Joseph Lee <joseph.lee22590@...>
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For Windows 10 Home users, you cannot delay it indefinitely. For Windows 10 Pro, Enterprise (regular update) and Education, you can delay it for several months (defer upgrades). For Windows 10 Enterprise LTSB, you'll only get security updates until October 2025.
From: main@TechTalk.groups.io [mailto:main@TechTalk.groups.io] On Behalf Of Bharat
Sent: Wednesday, July 6, 2016 1:00 AM
Subject: Re: [TechTalk] Windows 10 Anniversary Update/Microsoft Edge and UWP: one change affects everyone
does it mean, we should delay updating to the anniversary edition as it is released? should i put it on no update or whatever it is called in Windows 10? with around 25 days to go for the anniversary update rollout, i don't quite think these things would be fixed so soon as that & that, we may then have to struggle with things...? isn't it?
On 7/6/16, Carolyn Arnold <email@example.com> wrote:
Thank you, Joseph. Good to know that there is someone like you with
your know-how working with Microsoft. I hope they will be accepting of
Bye for now,
[mailto:main@TechTalk.groups.io] On Behalf Of Joseph Lee
Sent: Tuesday, July 5, 2016 6:46 PM
Subject: [TechTalk] Windows 10 Anniversary Update/Microsoft Edge and
UWP: one change affects everyone
As a follow-up to a thread on Edge and what not, here's the story
Back in 2015, when Microsoft was working on Edge, it used a specific
info in a UI Automation attribute. In a recent Windows 10 Anniversary
Update Preview builds, this information has changed. Not only it broke
Edge for some screen readers, it also broke search results
announcement in Start menu among other controls. I and other
developers have been working with Microsoft on understanding what's
going on and provide needed fixes in our screen readers.
In regards to Edge support: Edge is a UIA universe.
Therefore a reasonable support for Edge will require good UIA support
from screen readers (termed UIA clients). Recent screen readers do
include UIA support facility (UIA handler in NVDA, FSUIA in JAWS).
However, it is known that Microsoft includes broken UIA
implementations in some apps (including Office 2013, and in older
releases, Edge), and MS is known for changing UIA attributes without
notice, giving screen reader vendors (NV Access, VFO and others) a
headache when it comes to writing workarounds (hence Eric Damery's
statement on difficulty in supporting Edge in JAWS is justified). I
can go on about UIA stuff and workarounds that screen reader
developers came up with (I think it should be a separate thread), as
part of my recent work has been hunting for weirdness in UIA and
writing workarounds for it in NVDA (my patch on UAC redesign
workaround is a good example, something that taught me not to trust MS
completely when it comes to certain UIA information).
In regards to UWP: due to security mechanism in place, some screen
readers will not announce typed characters (it was observed in NVDA).
Screen reader vendors and Microsoft were told about this problem.
Third, about toasts: when toasts appear, they usually fire a tool tip
event, letting screen readers know that they should announce new
notifications. In a more recent Insider Preview build, toasts do not
fire this event, which means toasts will not be announced by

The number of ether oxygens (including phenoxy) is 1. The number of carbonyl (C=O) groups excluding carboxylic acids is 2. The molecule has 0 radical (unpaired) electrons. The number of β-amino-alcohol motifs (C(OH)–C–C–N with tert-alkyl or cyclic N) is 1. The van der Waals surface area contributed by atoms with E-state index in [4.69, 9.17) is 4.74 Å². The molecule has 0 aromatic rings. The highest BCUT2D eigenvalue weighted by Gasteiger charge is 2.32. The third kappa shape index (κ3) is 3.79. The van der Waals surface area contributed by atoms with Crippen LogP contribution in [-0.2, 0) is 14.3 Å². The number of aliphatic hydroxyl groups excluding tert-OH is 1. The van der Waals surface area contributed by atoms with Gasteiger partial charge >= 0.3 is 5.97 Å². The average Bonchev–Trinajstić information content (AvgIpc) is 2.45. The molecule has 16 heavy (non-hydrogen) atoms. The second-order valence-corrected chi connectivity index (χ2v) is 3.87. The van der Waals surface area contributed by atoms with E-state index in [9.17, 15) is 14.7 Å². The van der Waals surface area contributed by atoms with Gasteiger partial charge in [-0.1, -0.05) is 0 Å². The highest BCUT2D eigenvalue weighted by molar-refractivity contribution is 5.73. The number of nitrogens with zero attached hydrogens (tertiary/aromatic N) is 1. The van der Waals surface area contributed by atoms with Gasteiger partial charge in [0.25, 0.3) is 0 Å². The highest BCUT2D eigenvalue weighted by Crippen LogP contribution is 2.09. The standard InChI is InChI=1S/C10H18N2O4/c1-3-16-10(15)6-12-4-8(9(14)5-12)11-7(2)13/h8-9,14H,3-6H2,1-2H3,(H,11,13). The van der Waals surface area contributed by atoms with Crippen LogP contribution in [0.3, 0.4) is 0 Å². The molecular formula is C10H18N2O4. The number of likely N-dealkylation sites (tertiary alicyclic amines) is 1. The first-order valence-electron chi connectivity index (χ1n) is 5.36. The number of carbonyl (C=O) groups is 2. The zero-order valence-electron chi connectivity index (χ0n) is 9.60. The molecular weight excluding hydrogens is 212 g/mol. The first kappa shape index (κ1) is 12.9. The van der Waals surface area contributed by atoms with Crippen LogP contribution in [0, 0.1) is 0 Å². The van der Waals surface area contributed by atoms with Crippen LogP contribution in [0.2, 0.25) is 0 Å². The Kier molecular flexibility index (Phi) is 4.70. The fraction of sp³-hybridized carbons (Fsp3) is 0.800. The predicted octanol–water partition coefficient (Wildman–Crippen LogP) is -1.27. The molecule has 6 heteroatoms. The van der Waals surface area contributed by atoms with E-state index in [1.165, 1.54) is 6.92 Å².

third-party screen readers automatically (exception is Narrator). I
raised this issue with Microsoft and with NV Access, and at least NV
Access has put this as a high priority issue.
New UAC: Due to redesigned look of User Account Control in Anniversary
Update, some screen readers would not announce UAC prompts. This
affects not only third-party screen readers, but also affects Narrator
(turns out there is some misunderstanding between MS and screen reader
developers when defining what exactly a dialog is). At least for NVDA,
this was resolved and is going through active testing in the
Lastly, about so-called OneCore: According to Peter Bright (Ars
Technica) and various talks given by Microsoft staff, OneCore is a
group of shared components that power Windows 10. This include
essential components all variants of Windows 10 come with, with each
variant including variant-specific layer on top of that. For example,
10 for PC's include oneCore, and on top are desktop and UWP (Universal
Windows Platform) components and other support routines, whereas
Windows 10 Mobile include OneCore and phone functionality. An
interesting variant is Windows Holographic, which includes OneCore
plus holographic user interface and UWP.
The high-level overview of components included in each variant of
Windows 10 (to be seen in Anniversary Update)
* OneCore: Windows NT kernel (ntoskrnl.exe),
* PC's: OneCore, desktop experience, UWP, features
for different versions of Windows 10 (Home, Pro, Enterprise/Enterprise
LTSB, Education), Windows Subsystem for Linux if enabled (for 64-bit
* Windows 10 Mobile: OneCore, telephony stack,
cellular connectivity components, UWP.
* Windows 10 IoT (Internet of Things): OneCore, UWP,
* Windows Holographic (Microsoft HoloLens and
friends): OneCore, Windows Holographic interface, UWP.
* Xbox One: OneCore, game/OS hypervisor control
routine (called Nanovisor according to Peter Bright), UWP, gaming
* Windows Server 2016: OneCore, choice of components
for server roles.
* OneCore to rule them all (Ars Technica):
* UAC prompt not announced by NVDA:
* UIA frameowkr ID for Edge has changed:
* Toasts not announced by NVDA in build 14366:
The NVDA issue references are included as they contain useful